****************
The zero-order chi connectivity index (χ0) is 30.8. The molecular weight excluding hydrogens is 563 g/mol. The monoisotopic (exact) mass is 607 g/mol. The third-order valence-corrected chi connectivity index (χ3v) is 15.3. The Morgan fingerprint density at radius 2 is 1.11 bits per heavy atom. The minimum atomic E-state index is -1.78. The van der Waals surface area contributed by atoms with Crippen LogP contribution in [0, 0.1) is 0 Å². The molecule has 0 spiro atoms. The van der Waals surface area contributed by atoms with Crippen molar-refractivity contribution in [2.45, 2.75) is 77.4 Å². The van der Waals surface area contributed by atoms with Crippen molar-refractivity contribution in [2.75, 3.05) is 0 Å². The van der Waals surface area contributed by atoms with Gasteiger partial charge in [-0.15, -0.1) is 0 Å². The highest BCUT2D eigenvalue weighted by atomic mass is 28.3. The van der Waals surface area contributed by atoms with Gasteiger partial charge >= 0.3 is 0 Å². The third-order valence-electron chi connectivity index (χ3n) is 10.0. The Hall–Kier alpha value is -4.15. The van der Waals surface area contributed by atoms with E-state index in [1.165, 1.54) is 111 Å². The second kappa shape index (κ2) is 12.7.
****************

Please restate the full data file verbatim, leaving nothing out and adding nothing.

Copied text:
The zero-order chi connectivity index (χ0) is 30.8. The molecular weight excluding hydrogens is 563 g/mol. The monoisotopic (exact) mass is 607 g/mol. The third-order valence-corrected chi connectivity index (χ3v) is 15.3. The Morgan fingerprint density at radius 2 is 1.11 bits per heavy atom. The minimum atomic E-state index is -1.78. The van der Waals surface area contributed by atoms with Crippen LogP contribution in [0, 0.1) is 0 Å². The molecule has 0 spiro atoms. The van der Waals surface area contributed by atoms with Crippen molar-refractivity contribution in [2.45, 2.75) is 77.4 Å². The van der Waals surface area contributed by atoms with Crippen molar-refractivity contribution in [2.75, 3.05) is 0 Å². The van der Waals surface area contributed by atoms with Gasteiger partial charge in [-0.15, -0.1) is 0 Å². The highest BCUT2D eigenvalue weighted by atomic mass is 28.3. The van der Waals surface area contributed by atoms with Gasteiger partial charge >= 0.3 is 0 Å². The third-order valence-electron chi connectivity index (χ3n) is 10.0. The Hall–Kier alpha value is -4.15. The van der Waals surface area contributed by atoms with E-state index in [1.165, 1.54) is 111 Å². The second kappa shape index (κ2) is 12.7.